IBL News | New York
With learning analytics and data mining, employers will be able to optimize workforce training. Learners’ engagement, performance, and trajectories can be examined and new ways to effectively acquire new knowledge are determined.
To prove it, a group of four specialists supported by Boeing (Michael Richey, Mark Cousino, Michael Ginda and Katy Börner) has written a paper introducing a set of metrics and visualizations to identify prototypical behavior and learning pathways.
This research comes after validating over 30 million separate logged events that capture activities of 1,608 Boeing engineers taking the MITxPro Course, “Architecture of Complex Systems,” delivered in Fall 2016 on edX.
Visualization results show course structure and patterns of learner interactions with course material, activities, and assessments.
“In the information age, skills and knowledge required to perform professional jobs are changing rapidly. Proactive up-skilling and retraining of people are critical. Companies are spending billions of dollars each year to develop courses, train their existing workforce, and onboard new hires. Many companies resort to mass training; the majority being inefficient web-based and costly instructor lead training with some companies innovating in teaching and learning analytics to increase return on investment (ROI) for the many diverse learning and training interventions,” say the authors.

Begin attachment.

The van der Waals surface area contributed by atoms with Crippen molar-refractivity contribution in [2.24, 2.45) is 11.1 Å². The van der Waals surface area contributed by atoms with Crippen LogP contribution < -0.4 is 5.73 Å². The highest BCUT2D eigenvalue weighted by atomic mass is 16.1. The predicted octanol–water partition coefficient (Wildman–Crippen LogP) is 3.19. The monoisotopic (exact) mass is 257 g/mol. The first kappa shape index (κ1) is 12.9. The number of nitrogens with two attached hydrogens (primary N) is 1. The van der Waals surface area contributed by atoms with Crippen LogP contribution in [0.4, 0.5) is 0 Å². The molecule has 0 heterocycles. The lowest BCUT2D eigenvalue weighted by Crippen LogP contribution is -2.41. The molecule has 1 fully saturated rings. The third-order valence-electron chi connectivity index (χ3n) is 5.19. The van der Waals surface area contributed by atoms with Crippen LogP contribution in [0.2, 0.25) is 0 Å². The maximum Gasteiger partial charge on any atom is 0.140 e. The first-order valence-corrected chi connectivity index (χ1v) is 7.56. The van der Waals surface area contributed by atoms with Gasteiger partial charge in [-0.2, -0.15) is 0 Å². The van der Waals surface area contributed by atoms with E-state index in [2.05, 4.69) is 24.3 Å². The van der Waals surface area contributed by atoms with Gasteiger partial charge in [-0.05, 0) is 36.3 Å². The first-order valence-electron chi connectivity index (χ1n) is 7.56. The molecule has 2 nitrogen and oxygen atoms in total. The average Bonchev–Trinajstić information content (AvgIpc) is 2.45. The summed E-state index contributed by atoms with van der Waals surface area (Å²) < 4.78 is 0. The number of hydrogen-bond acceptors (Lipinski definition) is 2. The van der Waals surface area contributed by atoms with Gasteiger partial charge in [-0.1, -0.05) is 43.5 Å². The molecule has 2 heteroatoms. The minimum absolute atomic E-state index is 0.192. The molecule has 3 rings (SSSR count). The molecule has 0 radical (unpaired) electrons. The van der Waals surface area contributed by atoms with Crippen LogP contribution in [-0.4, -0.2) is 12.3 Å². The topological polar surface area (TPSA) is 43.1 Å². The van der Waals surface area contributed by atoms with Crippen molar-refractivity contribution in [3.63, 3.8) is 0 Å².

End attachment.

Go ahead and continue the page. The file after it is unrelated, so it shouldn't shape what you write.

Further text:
“Some companies encourage employees to pursue off-the-shelf courses that teach job-relevant skills; while other companies have engaged educational providers to co-create courses and certificates that meet industry-specific needs to help close the theory-practice gap.”
“Online courses and short topical certificates with proper instrumentation reduce costs, scale to a broad cohort of geographically dispersed learners, support (a)synchronous learning, and generate real-time, micro-level data from thousands of learners using different types and sequences of learning modules.”
Recent advances in course instrumentation and advances in learning analytics and data mining make it feasible to use detailed clickstream data to understand and support online teaching and learning
Graphics, maps and study results showcase a detailed clickstream data of 1,608 Boeing engineers’ learning engagement, performance, and trajectories.
• PLOS.org: Visualizing learner engagement, performance, and trajectories to evaluate and optimize online course design